May 1st, 2010

The Art and Science of Mindfulness: Integrating Mindfulness Into Psychology and the Helping Professions

By Shauna L. Shapiro and Linda E. Carlson

American Psychological Association

Washington, D.C., 2009

Mindfulness explained in clear, rigorous work

Reviewed by Paul Efthim, Ph.D.

The term “mindfulness” probably evokes a mixed or even negative response for some psychologists. This is unfortunate because we in the helping professions have much to learn from Buddhist thought and meditative disciplines.

Why is the field of mindfulness not more fully embraced by psychologists? Possible explanations include a lack of accurate information about mindfulness, unfamiliar terminology, resistance to working with the body in a non-intellectual way and a general mistrust of spiritual and experiential perspectives.

However, research evidence supporting the effectiveness of mindfulness-based psychological interventions continues to grow. For readers who are interested in a clear, rigorous introduction to the subject, an excellent recent book by two leading research-practitioners fits the bill.

Perhaps the greatest strength of “The Art and Science of Mindfulness” is its accessibility. Authors Shapiro and Carlson lucidly explain the core principles of mindfulness, reassuring the reader that one does not need to become a Zen master in order to draw on mindfulness principles in working with patients and, indeed, ourselves.

Mindfulness, the authors explain, can be described as “the awareness that arises through intentionally attending in an open, caring and nonjudgmental way.” From this simple definition they go on to illustrate the process of cultivating this type of awareness through mindful practice, which consists of three elements: intention (being clear about why one is practicing), attention (observing one’s moment-to-moment internal and external experience) and attitude (infusing the act of paying attention with the qualities of curiosity, acceptance, openness and caring). Putting these three elements together is a complex task that requires patience and practice.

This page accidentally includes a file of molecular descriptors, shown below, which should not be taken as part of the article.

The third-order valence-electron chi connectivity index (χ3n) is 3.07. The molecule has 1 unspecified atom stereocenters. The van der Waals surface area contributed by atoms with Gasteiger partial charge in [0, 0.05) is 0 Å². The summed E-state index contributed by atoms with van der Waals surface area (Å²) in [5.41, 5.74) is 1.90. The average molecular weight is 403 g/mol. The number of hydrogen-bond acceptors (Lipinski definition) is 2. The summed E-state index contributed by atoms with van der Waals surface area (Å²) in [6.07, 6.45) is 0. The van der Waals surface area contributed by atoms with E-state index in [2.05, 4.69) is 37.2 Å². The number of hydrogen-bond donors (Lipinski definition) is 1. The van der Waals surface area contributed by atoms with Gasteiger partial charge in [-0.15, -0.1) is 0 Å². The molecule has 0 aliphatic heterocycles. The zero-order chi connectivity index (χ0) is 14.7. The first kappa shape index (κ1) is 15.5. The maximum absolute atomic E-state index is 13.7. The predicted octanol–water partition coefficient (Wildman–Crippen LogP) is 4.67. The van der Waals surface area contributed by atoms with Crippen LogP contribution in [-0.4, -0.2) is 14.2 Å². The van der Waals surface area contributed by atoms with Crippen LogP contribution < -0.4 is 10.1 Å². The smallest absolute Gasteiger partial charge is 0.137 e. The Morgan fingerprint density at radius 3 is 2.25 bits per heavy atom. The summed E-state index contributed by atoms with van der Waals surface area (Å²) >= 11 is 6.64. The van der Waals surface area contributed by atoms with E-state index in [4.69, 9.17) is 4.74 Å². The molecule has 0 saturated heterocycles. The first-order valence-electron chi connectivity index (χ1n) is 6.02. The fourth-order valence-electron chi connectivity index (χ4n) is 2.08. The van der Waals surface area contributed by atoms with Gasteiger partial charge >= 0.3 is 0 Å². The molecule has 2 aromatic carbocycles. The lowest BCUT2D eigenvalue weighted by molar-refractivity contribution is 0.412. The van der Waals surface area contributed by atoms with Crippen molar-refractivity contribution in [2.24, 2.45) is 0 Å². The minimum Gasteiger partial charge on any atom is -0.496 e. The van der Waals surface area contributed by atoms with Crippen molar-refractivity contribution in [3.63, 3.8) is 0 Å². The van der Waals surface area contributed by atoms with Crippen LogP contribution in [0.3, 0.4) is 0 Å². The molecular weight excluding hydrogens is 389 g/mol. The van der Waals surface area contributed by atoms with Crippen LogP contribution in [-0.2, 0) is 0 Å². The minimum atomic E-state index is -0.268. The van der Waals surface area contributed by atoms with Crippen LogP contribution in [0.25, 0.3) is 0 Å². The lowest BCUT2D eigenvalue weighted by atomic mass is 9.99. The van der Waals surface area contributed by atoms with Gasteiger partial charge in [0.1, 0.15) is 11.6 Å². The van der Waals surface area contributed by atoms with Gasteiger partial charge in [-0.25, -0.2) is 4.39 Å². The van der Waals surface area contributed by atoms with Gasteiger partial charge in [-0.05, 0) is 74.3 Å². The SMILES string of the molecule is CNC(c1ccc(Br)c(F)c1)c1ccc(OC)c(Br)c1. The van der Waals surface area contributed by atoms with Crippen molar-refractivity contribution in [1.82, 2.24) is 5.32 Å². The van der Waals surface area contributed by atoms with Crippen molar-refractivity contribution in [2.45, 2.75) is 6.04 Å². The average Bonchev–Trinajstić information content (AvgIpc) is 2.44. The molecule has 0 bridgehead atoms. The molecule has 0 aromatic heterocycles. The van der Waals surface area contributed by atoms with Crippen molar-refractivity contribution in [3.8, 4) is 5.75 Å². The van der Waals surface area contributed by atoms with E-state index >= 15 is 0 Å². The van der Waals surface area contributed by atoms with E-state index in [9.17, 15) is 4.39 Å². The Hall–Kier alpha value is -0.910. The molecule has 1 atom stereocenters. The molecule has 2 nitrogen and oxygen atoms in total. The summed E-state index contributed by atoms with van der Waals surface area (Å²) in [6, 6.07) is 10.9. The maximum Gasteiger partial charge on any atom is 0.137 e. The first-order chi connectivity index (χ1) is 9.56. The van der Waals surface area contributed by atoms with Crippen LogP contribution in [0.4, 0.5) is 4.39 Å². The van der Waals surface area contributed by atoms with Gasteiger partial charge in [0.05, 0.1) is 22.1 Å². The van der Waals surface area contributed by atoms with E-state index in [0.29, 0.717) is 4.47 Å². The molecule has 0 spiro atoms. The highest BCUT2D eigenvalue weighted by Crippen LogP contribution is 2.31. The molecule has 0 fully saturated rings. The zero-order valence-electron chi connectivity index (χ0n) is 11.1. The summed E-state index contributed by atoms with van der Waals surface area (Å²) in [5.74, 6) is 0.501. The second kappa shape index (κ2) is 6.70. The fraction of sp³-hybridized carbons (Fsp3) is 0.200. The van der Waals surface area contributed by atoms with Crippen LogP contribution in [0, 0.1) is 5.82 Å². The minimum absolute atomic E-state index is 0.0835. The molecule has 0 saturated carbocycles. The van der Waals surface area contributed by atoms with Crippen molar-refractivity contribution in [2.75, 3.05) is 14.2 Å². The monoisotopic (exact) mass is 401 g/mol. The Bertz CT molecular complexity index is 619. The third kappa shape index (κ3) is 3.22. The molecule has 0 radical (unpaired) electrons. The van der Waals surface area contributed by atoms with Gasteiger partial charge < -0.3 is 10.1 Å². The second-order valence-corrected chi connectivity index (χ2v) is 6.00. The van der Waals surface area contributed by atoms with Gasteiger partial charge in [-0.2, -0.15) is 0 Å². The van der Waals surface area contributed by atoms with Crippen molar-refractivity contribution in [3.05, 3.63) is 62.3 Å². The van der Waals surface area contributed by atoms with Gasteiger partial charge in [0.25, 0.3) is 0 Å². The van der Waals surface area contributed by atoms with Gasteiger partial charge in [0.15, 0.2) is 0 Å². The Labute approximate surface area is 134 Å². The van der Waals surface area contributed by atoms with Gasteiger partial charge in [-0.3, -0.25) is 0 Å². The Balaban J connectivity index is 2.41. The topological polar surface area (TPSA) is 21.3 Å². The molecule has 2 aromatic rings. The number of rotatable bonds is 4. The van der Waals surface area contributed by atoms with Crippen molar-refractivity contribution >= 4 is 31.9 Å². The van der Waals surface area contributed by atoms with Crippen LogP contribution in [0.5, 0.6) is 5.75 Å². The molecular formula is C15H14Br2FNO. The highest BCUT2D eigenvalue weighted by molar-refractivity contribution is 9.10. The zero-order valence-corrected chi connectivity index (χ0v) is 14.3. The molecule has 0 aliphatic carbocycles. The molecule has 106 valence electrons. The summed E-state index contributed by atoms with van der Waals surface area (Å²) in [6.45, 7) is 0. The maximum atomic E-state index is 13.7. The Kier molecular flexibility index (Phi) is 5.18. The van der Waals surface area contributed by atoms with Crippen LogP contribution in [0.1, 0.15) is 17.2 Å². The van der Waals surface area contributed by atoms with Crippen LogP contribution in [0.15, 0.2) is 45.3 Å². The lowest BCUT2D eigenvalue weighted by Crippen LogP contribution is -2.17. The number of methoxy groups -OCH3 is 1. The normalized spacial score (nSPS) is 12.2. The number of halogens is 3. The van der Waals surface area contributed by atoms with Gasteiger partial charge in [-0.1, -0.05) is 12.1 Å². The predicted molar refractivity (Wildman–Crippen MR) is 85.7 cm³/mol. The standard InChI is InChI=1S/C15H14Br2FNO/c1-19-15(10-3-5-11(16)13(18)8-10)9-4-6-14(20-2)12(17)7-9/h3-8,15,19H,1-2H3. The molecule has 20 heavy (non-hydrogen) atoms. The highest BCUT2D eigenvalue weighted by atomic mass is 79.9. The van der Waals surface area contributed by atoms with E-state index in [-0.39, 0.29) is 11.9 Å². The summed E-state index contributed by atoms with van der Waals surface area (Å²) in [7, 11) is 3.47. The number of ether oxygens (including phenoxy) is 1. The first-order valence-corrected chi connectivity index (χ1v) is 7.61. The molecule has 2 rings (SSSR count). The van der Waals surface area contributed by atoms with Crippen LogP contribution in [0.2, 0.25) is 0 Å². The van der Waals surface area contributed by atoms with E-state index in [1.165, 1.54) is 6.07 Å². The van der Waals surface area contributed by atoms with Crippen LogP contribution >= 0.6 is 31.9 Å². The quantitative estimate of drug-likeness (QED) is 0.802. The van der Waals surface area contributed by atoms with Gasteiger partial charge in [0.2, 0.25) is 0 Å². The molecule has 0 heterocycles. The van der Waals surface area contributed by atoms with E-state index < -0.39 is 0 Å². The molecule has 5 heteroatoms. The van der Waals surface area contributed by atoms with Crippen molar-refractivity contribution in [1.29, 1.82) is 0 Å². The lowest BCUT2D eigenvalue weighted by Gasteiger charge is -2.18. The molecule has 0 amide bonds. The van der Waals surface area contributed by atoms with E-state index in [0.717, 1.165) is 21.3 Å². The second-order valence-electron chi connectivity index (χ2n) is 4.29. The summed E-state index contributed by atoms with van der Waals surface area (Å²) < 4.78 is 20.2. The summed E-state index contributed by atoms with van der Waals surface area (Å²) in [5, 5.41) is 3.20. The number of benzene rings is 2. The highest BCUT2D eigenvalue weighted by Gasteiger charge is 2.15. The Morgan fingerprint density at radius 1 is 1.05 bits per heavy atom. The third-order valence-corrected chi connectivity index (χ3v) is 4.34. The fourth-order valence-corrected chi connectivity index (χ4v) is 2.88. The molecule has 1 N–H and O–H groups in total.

Most clinicians probably have sampled formal meditation practices but relatively few make it part of their lifestyle. The good news from this book is that there are plenty of ways in which one can practice mindfulness “informally.” The authors argue cogently that mindful awareness is at the center of good clinical work and that the practice of mindfulness can help therapists cultivate this awareness.

After defining mindfulness, the book devotes several chapters to different ways in which it can be incorporated into the therapeutic setting. Subsequent sections consider the research evidence, which is supportive but still in need of further clarification. Some research suggests a mechanism of action: mindfulness training facilitates a profound shift in perspective that leads to improved self-regulation, cognitive flexibility, exposure and clarification of unconscious values and assumptions.

The last section of the book covers self-care for clinicians and future directions for research and practice. Jon Kabat-Zinn, who has devoted his career to bringing mindfulness into the mainstream, writes in the foreword that teaching mindfulness is an art form that requires considerable skill and training. Thus, although we can certainly incorporate informal mindfulness practice into our own work – such as by noting our own breathing, attention and intention in session – we must guard against prematurely adopting a teaching role.

Two minor quibbles: there is only passing reference to patient selection and potential negative effects of meditation training; and the term “healing” is used liberally in reference to the psychologist’s role, a usage that can come across as off-putting and grandiose.

This volume is a terrific addition to the field and will be useful to practitioners in psychotherapy, medical and educational settings.

Paul Efthim, Ph.D. is a licensed psychologist in private practice in Brookline, Mass. and holds a faculty appointment at the Boston Institute for Psychotherapy.

By Paul Efthim PhD

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